Onto our second topic of the day, pension changes!
The 2021 Finance Bill, sets out some key changes and provided it does pass through the Oireachtas by 31st December, it’ll be signed into law from 2022 onwards! So while it is published in 2021 and is referred to as Finance Bill 2021, it relates to Budget 2022. If that makes sense! I believe that the Bill implements some of the recommendations which stemmed from the Interdepartmental Pensions Reform and Taxation Group report in 2020. Here if you are stuck for things to read!
And the proposed pension changes are really positive steps forward for the simplification and ‘common-sensification’ of retirement schemes in Ireland, so yippee! Here I share what I believe are the most significantly relevant for people that I work with, and by extension for you, dear reader:
Significant & Relevant Change to Pensions #1:
The Current Problem: We have spoken about the death in service issue many times, most recently in Blog 168 in March of 2021. Essentially, a current quirk of pensions rules means that if you have an Occupational Pension scheme valued at more than 4 times your salary, and you die before retiring, any amount above that 4-times-salary would have to be used by your survivor to buy a pesky annuity.
The Good News: The Bill proposes that the option to move funds to an ARF instead of having to be used to buy an Annuity will be available. So if you are in the unfortunate position of dying soon and face this issue, try your darndest to survive until January please….for your survivor’s sake.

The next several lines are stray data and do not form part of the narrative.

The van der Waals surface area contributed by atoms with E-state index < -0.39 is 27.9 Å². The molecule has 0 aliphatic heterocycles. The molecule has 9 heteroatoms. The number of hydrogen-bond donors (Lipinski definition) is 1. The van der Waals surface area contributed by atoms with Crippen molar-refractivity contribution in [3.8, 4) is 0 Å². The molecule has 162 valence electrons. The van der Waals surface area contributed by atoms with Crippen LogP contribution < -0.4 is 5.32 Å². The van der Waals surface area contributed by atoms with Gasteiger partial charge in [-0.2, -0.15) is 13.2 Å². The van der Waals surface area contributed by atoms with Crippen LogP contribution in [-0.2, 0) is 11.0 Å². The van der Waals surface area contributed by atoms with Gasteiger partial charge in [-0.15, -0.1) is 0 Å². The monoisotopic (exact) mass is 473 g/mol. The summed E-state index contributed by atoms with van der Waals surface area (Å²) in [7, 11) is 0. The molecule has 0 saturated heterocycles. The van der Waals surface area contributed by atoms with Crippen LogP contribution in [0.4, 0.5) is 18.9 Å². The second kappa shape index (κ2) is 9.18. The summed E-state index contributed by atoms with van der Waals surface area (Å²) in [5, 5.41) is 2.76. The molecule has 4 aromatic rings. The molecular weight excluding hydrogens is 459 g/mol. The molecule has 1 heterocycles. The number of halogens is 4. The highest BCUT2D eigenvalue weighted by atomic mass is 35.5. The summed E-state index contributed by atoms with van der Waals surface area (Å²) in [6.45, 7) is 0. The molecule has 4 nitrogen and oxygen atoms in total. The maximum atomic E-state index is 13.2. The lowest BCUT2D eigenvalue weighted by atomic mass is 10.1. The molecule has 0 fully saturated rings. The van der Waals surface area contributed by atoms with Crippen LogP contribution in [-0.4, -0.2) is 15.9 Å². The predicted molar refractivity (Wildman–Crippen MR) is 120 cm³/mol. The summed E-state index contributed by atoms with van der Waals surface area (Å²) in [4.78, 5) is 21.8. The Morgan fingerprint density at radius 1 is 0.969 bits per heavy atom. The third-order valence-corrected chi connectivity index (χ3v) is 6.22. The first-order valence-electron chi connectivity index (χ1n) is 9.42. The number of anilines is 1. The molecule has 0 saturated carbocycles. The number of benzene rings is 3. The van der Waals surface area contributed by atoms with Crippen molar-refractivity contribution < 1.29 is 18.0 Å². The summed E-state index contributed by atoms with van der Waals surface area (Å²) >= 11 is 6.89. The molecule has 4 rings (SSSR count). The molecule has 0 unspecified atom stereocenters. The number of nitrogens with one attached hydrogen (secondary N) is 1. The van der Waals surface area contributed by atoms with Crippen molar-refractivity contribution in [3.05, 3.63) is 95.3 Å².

Significant & Relevant Change to Pensions #2:
The Current Problem: If you retire a pension and opt to invest in an ARF, and you don’t have guaranteed pension income of €12,700 per year (State Pension or Defined Benefit/Annuity), you were forced to firstly lock the first €63.5k into an Approved Minimum retirement Fund (which you couldn’t access more than 4% per year from until 75), and then you were allowed put any surplus into the ARF, which you could technically access any amount of per year, subject to tax, from the point of retirement onwards. Go waaaaay back to Blog 15 in January 2017 for more on that whole palaver!
The Good News: The Bill proposes that the AMRF will be extinct! If you are retiring from Jan onwards you should be able to go straight to ARF without having to set up an AMRF. If you already have an AMRF, it is as yet not totally clear exactly what will happen the AMRF, but seems to be the case that it will be combined into your ARF. Either way, we should be seeing the last of the AMRFs from Jan 2022 🙂
Significant & Relevant Change to Pensions #3:
The Problem: If you have more than 15 years’ service with the company, you are not allowed to move your scheme to a PRSA ever. This made it ineffective from a death-in-service perspective as well as from an efficiency of draw-down perspective. The flip of that is if you have less than 15 years’ service, you can wind-up your scheme and move your value to a PRSA, or several PRSAs for example. Once in a PRSA, if you die before retiring, the value of any PRSA is paid in full to your estate, thus avoiding issue #1 above (which is due to become a non-issue of course). But the bigger aspect to that move was that you can draw-down each individual PRSA separately in future, giving massive flexibility and potentially very tax efficient income draw-down over time.